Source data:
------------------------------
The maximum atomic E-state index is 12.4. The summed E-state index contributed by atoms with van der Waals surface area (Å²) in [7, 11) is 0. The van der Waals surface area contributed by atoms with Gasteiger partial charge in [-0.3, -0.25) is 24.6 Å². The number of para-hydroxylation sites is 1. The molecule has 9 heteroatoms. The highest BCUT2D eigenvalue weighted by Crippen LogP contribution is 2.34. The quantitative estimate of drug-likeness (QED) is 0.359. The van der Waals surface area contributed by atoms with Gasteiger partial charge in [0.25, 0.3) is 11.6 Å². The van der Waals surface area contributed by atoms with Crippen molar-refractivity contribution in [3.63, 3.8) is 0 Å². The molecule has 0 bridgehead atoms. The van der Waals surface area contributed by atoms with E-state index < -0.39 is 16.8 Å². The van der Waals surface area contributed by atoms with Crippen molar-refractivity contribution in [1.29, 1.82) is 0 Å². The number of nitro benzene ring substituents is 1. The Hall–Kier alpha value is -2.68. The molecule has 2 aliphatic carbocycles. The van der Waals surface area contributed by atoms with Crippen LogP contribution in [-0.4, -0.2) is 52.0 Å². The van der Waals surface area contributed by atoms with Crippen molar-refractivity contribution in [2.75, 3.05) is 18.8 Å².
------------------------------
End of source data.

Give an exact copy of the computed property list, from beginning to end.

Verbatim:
The maximum atomic E-state index is 12.4. The summed E-state index contributed by atoms with van der Waals surface area (Å²) in [7, 11) is 0. The van der Waals surface area contributed by atoms with Gasteiger partial charge in [-0.3, -0.25) is 24.6 Å². The number of para-hydroxylation sites is 1. The molecule has 9 heteroatoms. The highest BCUT2D eigenvalue weighted by Crippen LogP contribution is 2.34. The quantitative estimate of drug-likeness (QED) is 0.359. The van der Waals surface area contributed by atoms with Gasteiger partial charge in [0.25, 0.3) is 11.6 Å². The van der Waals surface area contributed by atoms with Crippen molar-refractivity contribution in [3.63, 3.8) is 0 Å². The molecule has 0 bridgehead atoms. The van der Waals surface area contributed by atoms with E-state index < -0.39 is 16.8 Å². The van der Waals surface area contributed by atoms with Crippen molar-refractivity contribution in [1.29, 1.82) is 0 Å². The number of nitro benzene ring substituents is 1. The Hall–Kier alpha value is -2.68. The molecule has 2 aliphatic carbocycles. The van der Waals surface area contributed by atoms with Crippen LogP contribution in [-0.4, -0.2) is 52.0 Å². The van der Waals surface area contributed by atoms with Crippen molar-refractivity contribution in [2.75, 3.05) is 18.8 Å².